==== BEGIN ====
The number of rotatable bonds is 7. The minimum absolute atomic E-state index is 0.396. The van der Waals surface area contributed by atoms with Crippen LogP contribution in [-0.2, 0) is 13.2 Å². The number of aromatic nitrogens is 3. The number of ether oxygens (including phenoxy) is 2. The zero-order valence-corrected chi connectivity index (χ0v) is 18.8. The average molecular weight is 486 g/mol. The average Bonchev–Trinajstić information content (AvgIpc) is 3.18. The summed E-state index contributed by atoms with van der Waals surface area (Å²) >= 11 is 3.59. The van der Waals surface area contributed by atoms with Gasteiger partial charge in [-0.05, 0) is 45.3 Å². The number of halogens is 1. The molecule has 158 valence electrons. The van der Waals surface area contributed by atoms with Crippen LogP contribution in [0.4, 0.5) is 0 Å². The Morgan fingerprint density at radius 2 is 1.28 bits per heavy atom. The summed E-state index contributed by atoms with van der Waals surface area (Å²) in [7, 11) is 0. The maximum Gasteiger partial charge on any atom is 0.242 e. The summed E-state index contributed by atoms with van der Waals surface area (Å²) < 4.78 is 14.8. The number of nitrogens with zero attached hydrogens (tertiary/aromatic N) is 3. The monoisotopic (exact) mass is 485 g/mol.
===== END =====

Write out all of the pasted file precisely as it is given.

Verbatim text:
The number of rotatable bonds is 7. The minimum absolute atomic E-state index is 0.396. The van der Waals surface area contributed by atoms with Crippen LogP contribution in [-0.2, 0) is 13.2 Å². The number of aromatic nitrogens is 3. The number of ether oxygens (including phenoxy) is 2. The zero-order valence-corrected chi connectivity index (χ0v) is 18.8. The average molecular weight is 486 g/mol. The average Bonchev–Trinajstić information content (AvgIpc) is 3.18. The summed E-state index contributed by atoms with van der Waals surface area (Å²) >= 11 is 3.59. The van der Waals surface area contributed by atoms with Gasteiger partial charge in [-0.05, 0) is 45.3 Å². The number of halogens is 1. The molecule has 158 valence electrons. The van der Waals surface area contributed by atoms with Crippen LogP contribution in [0.4, 0.5) is 0 Å². The Morgan fingerprint density at radius 2 is 1.28 bits per heavy atom. The summed E-state index contributed by atoms with van der Waals surface area (Å²) in [7, 11) is 0. The maximum Gasteiger partial charge on any atom is 0.242 e. The summed E-state index contributed by atoms with van der Waals surface area (Å²) < 4.78 is 14.8. The number of nitrogens with zero attached hydrogens (tertiary/aromatic N) is 3. The monoisotopic (exact) mass is 485 g/mol.